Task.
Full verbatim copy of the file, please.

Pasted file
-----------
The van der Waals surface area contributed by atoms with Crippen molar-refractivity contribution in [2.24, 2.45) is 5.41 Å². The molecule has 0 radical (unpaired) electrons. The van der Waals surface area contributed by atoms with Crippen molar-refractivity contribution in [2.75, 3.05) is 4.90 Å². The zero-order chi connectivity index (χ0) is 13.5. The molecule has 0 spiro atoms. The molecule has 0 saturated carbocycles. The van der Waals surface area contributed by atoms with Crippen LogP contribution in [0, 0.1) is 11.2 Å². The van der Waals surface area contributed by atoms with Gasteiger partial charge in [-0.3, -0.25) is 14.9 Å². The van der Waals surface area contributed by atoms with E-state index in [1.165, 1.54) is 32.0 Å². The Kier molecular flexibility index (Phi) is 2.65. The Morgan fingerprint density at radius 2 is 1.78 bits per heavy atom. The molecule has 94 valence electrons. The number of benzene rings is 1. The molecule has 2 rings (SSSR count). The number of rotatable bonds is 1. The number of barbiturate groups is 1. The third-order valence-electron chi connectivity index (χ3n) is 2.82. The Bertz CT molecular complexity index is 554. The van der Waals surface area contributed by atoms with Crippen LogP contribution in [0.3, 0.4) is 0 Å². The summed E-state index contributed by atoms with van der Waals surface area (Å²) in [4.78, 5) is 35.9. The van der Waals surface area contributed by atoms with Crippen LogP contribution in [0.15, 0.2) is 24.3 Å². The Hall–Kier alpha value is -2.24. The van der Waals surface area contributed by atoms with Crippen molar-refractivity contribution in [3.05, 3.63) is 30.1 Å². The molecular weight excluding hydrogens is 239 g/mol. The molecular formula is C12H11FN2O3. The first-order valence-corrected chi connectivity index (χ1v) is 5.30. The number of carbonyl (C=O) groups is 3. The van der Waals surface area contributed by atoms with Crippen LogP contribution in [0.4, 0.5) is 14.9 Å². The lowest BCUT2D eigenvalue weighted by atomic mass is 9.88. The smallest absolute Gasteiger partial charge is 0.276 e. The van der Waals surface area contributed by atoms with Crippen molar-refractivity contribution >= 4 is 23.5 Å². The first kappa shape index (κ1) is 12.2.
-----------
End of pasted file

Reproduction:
The van der Waals surface area contributed by atoms with Crippen molar-refractivity contribution in [2.24, 2.45) is 5.41 Å². The molecule has 0 radical (unpaired) electrons. The van der Waals surface area contributed by atoms with Crippen molar-refractivity contribution in [2.75, 3.05) is 4.90 Å². The zero-order chi connectivity index (χ0) is 13.5. The molecule has 0 spiro atoms. The molecule has 0 saturated carbocycles. The van der Waals surface area contributed by atoms with Crippen LogP contribution in [0, 0.1) is 11.2 Å². The van der Waals surface area contributed by atoms with Gasteiger partial charge in [-0.3, -0.25) is 14.9 Å². The van der Waals surface area contributed by atoms with E-state index in [1.165, 1.54) is 32.0 Å². The Kier molecular flexibility index (Phi) is 2.65. The Morgan fingerprint density at radius 2 is 1.78 bits per heavy atom. The molecule has 94 valence electrons. The number of benzene rings is 1. The molecule has 2 rings (SSSR count). The number of rotatable bonds is 1. The number of barbiturate groups is 1. The third-order valence-electron chi connectivity index (χ3n) is 2.82. The Bertz CT molecular complexity index is 554. The van der Waals surface area contributed by atoms with Crippen LogP contribution in [0.3, 0.4) is 0 Å². The summed E-state index contributed by atoms with van der Waals surface area (Å²) in [4.78, 5) is 35.9. The van der Waals surface area contributed by atoms with Crippen LogP contribution in [0.15, 0.2) is 24.3 Å². The Hall–Kier alpha value is -2.24. The van der Waals surface area contributed by atoms with Crippen molar-refractivity contribution in [3.05, 3.63) is 30.1 Å². The molecular weight excluding hydrogens is 239 g/mol. The molecular formula is C12H11FN2O3. The first-order valence-corrected chi connectivity index (χ1v) is 5.30. The number of carbonyl (C=O) groups is 3. The van der Waals surface area contributed by atoms with Crippen LogP contribution in [0.4, 0.5) is 14.9 Å². The lowest BCUT2D eigenvalue weighted by atomic mass is 9.88. The smallest absolute Gasteiger partial charge is 0.276 e. The van der Waals surface area contributed by atoms with Crippen molar-refractivity contribution >= 4 is 23.5 Å². The first kappa shape index (κ1) is 12.2.